• It's clear now.

  • by Animats ( 122034 ) on Sunday December 18, 2011 @12:47PM (#38417134) Homepage

    I've been wondering when they'd make that work.

    In retail areas, street numbers tend not to be too prominent. It may be necessary to read business signs and use that data to disambiguate addresses. This would help to clean up the phony-business problem in Google Places. An alternative is to use real estate records, as the USC Geocoder [] does for some areas, to get a solid lock on address vs. physical position. But that data is only available for some areas. There are also the Census Bureau's TIGER/LINE [] files, but they're US only and not complete for the entire US.

    Outside the US, this is likely to be more useful. If you have a few street numbers and a few business signs per block, you can infer the rest reasonably accurately.

    • In retail areas, street numbers tend not to be too prominent.

      I have found that to be true and don't understand it. While businesses loudly proclaim their names and logos, their street numbers are often barely visible if present at all. When dealing with heavy traffic, you often can't just leisurely slow down and rubberneck to search for some street number clue in an unfamiliar area. (Well, pre-GPS anyway.) More than once I've just given up trying to find a business while driving and gone

  • Is this the paper Peter Norvig (quite tangentially) referred to near the end of this article [] in the MIT Tech Review? Can anybody confirm?


  • If the proliferation of CCTV using facial recognition could be tied into Google allowing you to Google for faces and where they were last seen.

    So using a 3 Dimensional recognition algorithm and saving that data plus the location would then allow you to drag a picture of your friends face into Google (as you already can) then get results of where that face was last seen.

  • Could humans, with their supremely evolved optic nerve/brain, outperform any A.I. that Google might have now or in the near future? Might it even be cheaper? (Just how much does difficult A.I. cost in the cloud anyway?). Maybe even if A.I. is much cheaper, it would still be useful for using humans for the difficult cases, or as error correction. Best would be for the humans to train the A.I. (and themselves out of a job!)

    I always thought this was the only possible reason how the machine intelligences in

    • I'm sure that it could be done by the Mechanical Turk. But considering the amount of data that they've got ... possibly it would be too expensive. The Turk may be flexible and relatively cheap, but it's still got a finite cost per computation, and meat-puppets are not particularly cheap. (It might be useful for cross-checking hit rates etc though. Quicker and cheaper than coding and testing a second/ third/ fourth algorithm in detail.)
  • by doudou42 ( 691076 ) on Sunday December 18, 2011 @01:28PM (#38417440)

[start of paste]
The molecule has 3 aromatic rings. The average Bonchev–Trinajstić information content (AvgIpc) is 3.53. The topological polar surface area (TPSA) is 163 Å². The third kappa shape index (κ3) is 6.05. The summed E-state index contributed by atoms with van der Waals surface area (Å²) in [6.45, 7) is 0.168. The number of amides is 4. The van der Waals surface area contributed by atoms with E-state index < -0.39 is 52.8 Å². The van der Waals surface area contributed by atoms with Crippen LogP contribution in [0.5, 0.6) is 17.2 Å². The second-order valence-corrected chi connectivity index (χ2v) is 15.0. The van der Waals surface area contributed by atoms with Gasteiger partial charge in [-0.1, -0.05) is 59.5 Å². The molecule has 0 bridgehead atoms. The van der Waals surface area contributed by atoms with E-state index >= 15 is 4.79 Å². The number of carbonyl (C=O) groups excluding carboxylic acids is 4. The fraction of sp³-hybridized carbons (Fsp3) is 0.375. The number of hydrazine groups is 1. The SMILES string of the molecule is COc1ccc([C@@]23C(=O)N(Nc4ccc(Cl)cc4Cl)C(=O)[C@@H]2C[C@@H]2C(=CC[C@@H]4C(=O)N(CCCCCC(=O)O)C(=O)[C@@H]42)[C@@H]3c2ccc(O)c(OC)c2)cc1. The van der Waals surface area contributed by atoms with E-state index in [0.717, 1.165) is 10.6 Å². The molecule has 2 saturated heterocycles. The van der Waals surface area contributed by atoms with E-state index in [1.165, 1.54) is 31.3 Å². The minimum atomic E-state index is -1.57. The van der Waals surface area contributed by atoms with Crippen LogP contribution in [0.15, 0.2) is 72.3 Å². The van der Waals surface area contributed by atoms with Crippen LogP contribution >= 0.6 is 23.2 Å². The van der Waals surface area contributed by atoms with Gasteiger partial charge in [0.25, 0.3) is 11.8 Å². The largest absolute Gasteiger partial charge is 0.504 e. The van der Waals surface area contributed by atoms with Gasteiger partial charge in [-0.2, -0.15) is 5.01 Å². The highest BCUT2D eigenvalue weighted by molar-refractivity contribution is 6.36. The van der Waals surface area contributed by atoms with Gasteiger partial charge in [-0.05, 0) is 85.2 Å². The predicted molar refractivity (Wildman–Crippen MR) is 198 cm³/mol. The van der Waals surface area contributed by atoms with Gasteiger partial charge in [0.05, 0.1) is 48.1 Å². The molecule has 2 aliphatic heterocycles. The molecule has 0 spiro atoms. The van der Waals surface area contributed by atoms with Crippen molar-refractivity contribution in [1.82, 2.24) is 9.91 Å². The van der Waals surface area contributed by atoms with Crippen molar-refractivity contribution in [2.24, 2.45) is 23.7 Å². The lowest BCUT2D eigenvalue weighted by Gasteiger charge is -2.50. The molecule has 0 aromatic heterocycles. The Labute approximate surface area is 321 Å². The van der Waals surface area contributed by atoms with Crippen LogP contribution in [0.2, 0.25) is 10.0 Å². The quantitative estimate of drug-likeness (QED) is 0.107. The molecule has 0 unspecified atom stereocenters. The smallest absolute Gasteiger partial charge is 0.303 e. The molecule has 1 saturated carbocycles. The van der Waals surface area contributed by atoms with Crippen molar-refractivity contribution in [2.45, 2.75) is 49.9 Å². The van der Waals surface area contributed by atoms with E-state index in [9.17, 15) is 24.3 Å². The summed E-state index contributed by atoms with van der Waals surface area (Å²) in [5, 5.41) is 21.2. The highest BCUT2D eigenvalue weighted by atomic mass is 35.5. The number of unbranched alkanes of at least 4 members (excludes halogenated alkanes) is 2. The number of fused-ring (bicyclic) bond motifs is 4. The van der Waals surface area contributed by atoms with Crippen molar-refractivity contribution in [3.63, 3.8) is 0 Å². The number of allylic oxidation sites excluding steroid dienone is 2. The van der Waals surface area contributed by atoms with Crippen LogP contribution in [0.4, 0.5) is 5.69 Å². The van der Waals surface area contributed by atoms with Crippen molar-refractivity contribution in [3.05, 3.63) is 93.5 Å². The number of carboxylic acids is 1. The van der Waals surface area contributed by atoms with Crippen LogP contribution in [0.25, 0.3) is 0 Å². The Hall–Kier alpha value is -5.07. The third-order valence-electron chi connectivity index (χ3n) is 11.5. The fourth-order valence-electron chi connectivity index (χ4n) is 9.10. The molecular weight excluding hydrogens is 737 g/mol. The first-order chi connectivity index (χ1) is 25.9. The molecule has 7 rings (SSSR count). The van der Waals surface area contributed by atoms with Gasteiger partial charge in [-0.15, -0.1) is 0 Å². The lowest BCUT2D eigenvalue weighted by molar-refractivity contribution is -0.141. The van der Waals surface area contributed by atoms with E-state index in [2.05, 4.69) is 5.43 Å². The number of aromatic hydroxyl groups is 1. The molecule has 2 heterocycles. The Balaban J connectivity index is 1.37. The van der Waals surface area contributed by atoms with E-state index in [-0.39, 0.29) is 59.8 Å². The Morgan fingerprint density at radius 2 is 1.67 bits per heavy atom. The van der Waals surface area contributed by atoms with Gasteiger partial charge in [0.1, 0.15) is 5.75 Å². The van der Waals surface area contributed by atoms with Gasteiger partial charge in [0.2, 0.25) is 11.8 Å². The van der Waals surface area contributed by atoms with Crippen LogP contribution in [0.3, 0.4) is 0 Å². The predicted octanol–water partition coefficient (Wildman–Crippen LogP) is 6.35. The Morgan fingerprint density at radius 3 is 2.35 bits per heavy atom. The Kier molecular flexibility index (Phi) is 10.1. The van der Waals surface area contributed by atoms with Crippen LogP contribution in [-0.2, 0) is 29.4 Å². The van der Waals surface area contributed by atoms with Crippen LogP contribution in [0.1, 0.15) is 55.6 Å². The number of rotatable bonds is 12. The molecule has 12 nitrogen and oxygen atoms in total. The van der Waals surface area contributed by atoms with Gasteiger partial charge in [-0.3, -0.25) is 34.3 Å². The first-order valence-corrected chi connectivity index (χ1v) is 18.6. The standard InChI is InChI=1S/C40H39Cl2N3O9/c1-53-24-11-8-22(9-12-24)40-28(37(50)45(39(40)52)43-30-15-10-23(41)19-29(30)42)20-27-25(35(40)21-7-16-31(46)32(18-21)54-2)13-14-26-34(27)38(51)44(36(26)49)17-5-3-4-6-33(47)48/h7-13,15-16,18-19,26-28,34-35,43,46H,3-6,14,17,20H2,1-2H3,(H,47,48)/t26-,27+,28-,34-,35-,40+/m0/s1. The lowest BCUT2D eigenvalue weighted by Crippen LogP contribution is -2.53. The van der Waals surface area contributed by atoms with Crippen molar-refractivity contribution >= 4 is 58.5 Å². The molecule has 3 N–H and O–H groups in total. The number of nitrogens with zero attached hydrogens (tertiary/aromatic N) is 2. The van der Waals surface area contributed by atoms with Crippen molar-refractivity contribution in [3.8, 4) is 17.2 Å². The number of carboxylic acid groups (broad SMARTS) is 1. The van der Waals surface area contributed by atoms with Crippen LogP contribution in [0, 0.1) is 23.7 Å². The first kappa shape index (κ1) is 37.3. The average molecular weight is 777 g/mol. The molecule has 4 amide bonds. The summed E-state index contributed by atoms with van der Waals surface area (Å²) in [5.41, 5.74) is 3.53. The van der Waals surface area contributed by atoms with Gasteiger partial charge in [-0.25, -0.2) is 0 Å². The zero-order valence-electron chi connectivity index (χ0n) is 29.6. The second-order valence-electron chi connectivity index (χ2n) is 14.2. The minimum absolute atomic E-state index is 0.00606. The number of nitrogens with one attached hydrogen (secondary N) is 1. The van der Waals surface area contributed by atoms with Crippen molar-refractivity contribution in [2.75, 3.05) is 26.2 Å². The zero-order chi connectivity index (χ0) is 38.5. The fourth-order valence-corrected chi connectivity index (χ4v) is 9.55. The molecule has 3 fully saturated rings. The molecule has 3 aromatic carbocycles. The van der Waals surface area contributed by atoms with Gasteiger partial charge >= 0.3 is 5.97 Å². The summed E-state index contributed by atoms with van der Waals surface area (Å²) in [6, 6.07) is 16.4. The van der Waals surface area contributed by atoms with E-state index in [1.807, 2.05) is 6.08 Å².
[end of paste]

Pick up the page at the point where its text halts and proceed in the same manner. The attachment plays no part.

It's interesting to note that one of the co author is also the teacher for stanford free classe on Machine Learning and that the last lesson of the course was on this topic...

    • You noticed that to? It's nice of him to pass along some of the stuff he is working on as a lesson for the class.

      • Don't most profs do that? Isn't that the whole point of having PhDs doing both research and teaching? I know most of my 4th year profs talked about what they were working on in class...
      • nice of him to pass along some of the stuff he is working on as a lesson for the class.

        Almost as immoral as using the Mechanical Turk! (As someone else suggested upthread.)

  • Will it work with those annoying recaptcha boxes?
  • It's machine learning.

    There's a difference.

    • It's machine learning.

      There's a difference.

      Please explain the difference, then. At Stanford, UBC, MIT (I assume other places as well), their artificial intelligence labs include their machine learning groups.

      For example, at Stanford, the Artificial Intelligence Laboratory includes the research groups of Daphne Koller, Andrew Ng, and Sebastien Thrun, who all describe their research as Machine Learning.

      Andrew Ng, a machine learning research and instructor for the online machine learning course ( is direc

  • they were trying to appeal to english speaking olympics visitors in 2008, and the translation server crashed, but they thought the error message was the translation, so we get: []

    so would it be like divide by zero if machines try to map the real world and encounter a bit of the real world mimicking machine world fail?

  • by MrL0G1C ( 867445 )
    What the f*** would the point of that be? in the UK they blur out door numbers and street signs which is bloody inconvenient when you're researching visiting a place.
  • You open a shop in the same road as a very sucessful one and put their number sign (and the shop name, in case they use OCR on it) just when the google car passes by......

  • by Mister Liberty ( 769145 ) on Sunday December 18, 2011 @02:15PM (#38417784)


  • I remember when I first heard that the spy satellites could read a cars license plates.

    I thought that's good trick, not only do they have to view small characters they
    had to do it sideways.

  • In Saskatchewan, we have a Crown Corporation that is responsible for maintaining, updating, and distributing that map data for the province. It's accurate data -- collected using actual transits and GPS systems. Google can not improve on the data quality by reading street signs with AI at all.

    I suspect it has a lot more to do with licensing issues for Google wanting to republish the data to the general public, something that I'm sure our crown corp would frown upon as it would cut out their geodata sal

  • ... and get an army of volunteers to help them.

  • Most StreetView images are soooooo low res that you can't make out street numbers on most houses.

    Maybe businesses with large street number signs, but not houses.

You can measure a programmer's perspective by noting his attitude on the continuing viability of FORTRAN. -- Alan Perlis